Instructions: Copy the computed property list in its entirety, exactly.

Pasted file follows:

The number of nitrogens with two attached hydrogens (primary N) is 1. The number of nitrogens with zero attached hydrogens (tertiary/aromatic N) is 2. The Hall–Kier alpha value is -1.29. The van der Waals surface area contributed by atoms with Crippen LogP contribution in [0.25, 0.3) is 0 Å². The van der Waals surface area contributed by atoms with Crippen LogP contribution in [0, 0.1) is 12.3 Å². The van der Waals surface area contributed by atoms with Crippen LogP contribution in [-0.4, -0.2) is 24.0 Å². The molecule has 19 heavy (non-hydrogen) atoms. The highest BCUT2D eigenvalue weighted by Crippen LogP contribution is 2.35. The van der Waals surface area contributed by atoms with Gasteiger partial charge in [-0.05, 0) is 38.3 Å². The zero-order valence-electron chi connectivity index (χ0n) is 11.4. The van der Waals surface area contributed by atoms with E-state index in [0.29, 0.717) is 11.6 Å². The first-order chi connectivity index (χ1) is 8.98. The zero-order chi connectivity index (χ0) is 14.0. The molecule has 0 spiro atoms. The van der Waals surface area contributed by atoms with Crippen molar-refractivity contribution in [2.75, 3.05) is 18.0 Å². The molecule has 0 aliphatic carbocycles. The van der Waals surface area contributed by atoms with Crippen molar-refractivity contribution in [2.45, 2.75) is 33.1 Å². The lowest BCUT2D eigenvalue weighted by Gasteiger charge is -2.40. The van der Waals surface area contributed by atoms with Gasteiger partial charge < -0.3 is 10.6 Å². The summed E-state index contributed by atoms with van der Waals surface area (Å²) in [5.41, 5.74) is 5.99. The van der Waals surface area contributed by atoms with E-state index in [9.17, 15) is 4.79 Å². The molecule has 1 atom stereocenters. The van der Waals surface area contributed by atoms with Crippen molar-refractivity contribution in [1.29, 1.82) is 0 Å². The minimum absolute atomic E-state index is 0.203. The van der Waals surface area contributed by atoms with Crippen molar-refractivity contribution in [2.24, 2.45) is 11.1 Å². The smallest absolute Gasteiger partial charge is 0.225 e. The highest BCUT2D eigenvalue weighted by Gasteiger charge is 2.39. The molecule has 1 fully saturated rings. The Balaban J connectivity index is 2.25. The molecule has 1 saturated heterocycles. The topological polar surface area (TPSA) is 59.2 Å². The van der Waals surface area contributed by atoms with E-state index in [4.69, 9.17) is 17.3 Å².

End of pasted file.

The number of nitrogens with two attached hydrogens (primary N) is 1. The number of nitrogens with zero attached hydrogens (tertiary/aromatic N) is 2. The Hall–Kier alpha value is -1.29. The van der Waals surface area contributed by atoms with Crippen LogP contribution in [0.25, 0.3) is 0 Å². The van der Waals surface area contributed by atoms with Crippen LogP contribution in [0, 0.1) is 12.3 Å². The van der Waals surface area contributed by atoms with Crippen LogP contribution in [-0.4, -0.2) is 24.0 Å². The molecule has 19 heavy (non-hydrogen) atoms. The highest BCUT2D eigenvalue weighted by Crippen LogP contribution is 2.35. The van der Waals surface area contributed by atoms with Gasteiger partial charge in [-0.05, 0) is 38.3 Å². The zero-order valence-electron chi connectivity index (χ0n) is 11.4. The van der Waals surface area contributed by atoms with E-state index in [0.29, 0.717) is 11.6 Å². The first-order chi connectivity index (χ1) is 8.98. The zero-order chi connectivity index (χ0) is 14.0. The molecule has 0 spiro atoms. The van der Waals surface area contributed by atoms with Crippen molar-refractivity contribution in [2.75, 3.05) is 18.0 Å². The molecule has 0 aliphatic carbocycles. The van der Waals surface area contributed by atoms with Crippen molar-refractivity contribution in [2.45, 2.75) is 33.1 Å². The lowest BCUT2D eigenvalue weighted by Gasteiger charge is -2.40. The van der Waals surface area contributed by atoms with Gasteiger partial charge < -0.3 is 10.6 Å². The summed E-state index contributed by atoms with van der Waals surface area (Å²) in [5.41, 5.74) is 5.99. The van der Waals surface area contributed by atoms with E-state index in [9.17, 15) is 4.79 Å². The molecule has 1 atom stereocenters. The van der Waals surface area contributed by atoms with Crippen molar-refractivity contribution in [1.29, 1.82) is 0 Å². The minimum absolute atomic E-state index is 0.203. The van der Waals surface area contributed by atoms with Crippen molar-refractivity contribution in [2.24, 2.45) is 11.1 Å². The smallest absolute Gasteiger partial charge is 0.225 e. The highest BCUT2D eigenvalue weighted by Gasteiger charge is 2.39. The molecule has 1 fully saturated rings. The Balaban J connectivity index is 2.25. The molecule has 1 saturated heterocycles. The topological polar surface area (TPSA) is 59.2 Å². The van der Waals surface area contributed by atoms with E-state index in [4.69, 9.17) is 17.3 Å².